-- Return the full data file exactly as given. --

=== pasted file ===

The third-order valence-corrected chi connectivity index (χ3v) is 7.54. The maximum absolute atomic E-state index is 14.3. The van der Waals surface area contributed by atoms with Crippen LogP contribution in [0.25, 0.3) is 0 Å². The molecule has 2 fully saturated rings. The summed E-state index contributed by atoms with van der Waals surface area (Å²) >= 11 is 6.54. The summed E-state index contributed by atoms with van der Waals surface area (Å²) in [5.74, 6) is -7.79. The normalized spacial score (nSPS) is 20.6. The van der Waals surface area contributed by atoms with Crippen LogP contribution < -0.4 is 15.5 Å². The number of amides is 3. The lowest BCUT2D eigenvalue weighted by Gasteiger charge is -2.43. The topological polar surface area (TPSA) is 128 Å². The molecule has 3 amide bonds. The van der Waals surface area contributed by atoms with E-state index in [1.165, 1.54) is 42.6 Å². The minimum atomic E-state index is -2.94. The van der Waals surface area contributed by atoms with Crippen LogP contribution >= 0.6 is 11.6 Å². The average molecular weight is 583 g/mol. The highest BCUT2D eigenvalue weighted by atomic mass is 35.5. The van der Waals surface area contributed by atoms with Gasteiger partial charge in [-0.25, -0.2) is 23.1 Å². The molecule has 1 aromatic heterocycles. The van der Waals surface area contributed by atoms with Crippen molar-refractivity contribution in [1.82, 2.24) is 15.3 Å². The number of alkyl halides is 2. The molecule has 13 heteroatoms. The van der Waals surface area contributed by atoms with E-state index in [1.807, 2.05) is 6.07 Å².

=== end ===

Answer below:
The third-order valence-corrected chi connectivity index (χ3v) is 7.54. The maximum absolute atomic E-state index is 14.3. The van der Waals surface area contributed by atoms with Crippen LogP contribution in [0.25, 0.3) is 0 Å². The molecule has 2 fully saturated rings. The summed E-state index contributed by atoms with van der Waals surface area (Å²) >= 11 is 6.54. The summed E-state index contributed by atoms with van der Waals surface area (Å²) in [5.74, 6) is -7.79. The normalized spacial score (nSPS) is 20.6. The van der Waals surface area contributed by atoms with Crippen LogP contribution < -0.4 is 15.5 Å². The number of amides is 3. The lowest BCUT2D eigenvalue weighted by Gasteiger charge is -2.43. The topological polar surface area (TPSA) is 128 Å². The molecule has 3 amide bonds. The van der Waals surface area contributed by atoms with E-state index in [1.165, 1.54) is 42.6 Å². The minimum atomic E-state index is -2.94. The van der Waals surface area contributed by atoms with Crippen LogP contribution >= 0.6 is 11.6 Å². The average molecular weight is 583 g/mol. The highest BCUT2D eigenvalue weighted by atomic mass is 35.5. The van der Waals surface area contributed by atoms with Gasteiger partial charge in [-0.25, -0.2) is 23.1 Å². The molecule has 1 aromatic heterocycles. The van der Waals surface area contributed by atoms with Crippen molar-refractivity contribution in [1.82, 2.24) is 15.3 Å². The number of alkyl halides is 2. The molecule has 13 heteroatoms. The van der Waals surface area contributed by atoms with E-state index in [1.807, 2.05) is 6.07 Å².